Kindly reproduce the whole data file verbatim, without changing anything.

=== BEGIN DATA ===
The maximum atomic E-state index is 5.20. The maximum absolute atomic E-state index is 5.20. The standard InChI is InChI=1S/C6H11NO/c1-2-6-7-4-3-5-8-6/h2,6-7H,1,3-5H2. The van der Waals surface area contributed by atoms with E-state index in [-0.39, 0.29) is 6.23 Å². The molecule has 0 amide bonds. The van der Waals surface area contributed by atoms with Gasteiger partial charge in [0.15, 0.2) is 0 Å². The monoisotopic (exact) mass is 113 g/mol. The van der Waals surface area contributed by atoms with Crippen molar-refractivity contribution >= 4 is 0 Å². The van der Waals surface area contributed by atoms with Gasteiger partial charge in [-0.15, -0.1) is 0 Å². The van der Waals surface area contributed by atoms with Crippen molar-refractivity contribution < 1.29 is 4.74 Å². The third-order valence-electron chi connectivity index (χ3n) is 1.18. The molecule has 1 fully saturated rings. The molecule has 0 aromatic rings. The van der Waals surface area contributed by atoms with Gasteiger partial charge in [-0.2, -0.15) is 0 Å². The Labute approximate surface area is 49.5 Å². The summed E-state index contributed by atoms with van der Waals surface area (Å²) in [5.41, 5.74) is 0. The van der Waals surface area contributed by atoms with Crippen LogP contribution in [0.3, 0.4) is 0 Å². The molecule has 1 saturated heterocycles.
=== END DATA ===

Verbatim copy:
The maximum atomic E-state index is 5.20. The maximum absolute atomic E-state index is 5.20. The standard InChI is InChI=1S/C6H11NO/c1-2-6-7-4-3-5-8-6/h2,6-7H,1,3-5H2. The van der Waals surface area contributed by atoms with E-state index in [-0.39, 0.29) is 6.23 Å². The molecule has 0 amide bonds. The van der Waals surface area contributed by atoms with Gasteiger partial charge in [0.15, 0.2) is 0 Å². The monoisotopic (exact) mass is 113 g/mol. The van der Waals surface area contributed by atoms with Crippen molar-refractivity contribution >= 4 is 0 Å². The van der Waals surface area contributed by atoms with Gasteiger partial charge in [-0.15, -0.1) is 0 Å². The van der Waals surface area contributed by atoms with Crippen molar-refractivity contribution < 1.29 is 4.74 Å². The third-order valence-electron chi connectivity index (χ3n) is 1.18. The molecule has 1 fully saturated rings. The molecule has 0 aromatic rings. The van der Waals surface area contributed by atoms with Gasteiger partial charge in [-0.2, -0.15) is 0 Å². The Labute approximate surface area is 49.5 Å². The summed E-state index contributed by atoms with van der Waals surface area (Å²) in [5.41, 5.74) is 0. The van der Waals surface area contributed by atoms with Crippen LogP contribution in [0.3, 0.4) is 0 Å². The molecule has 1 saturated heterocycles.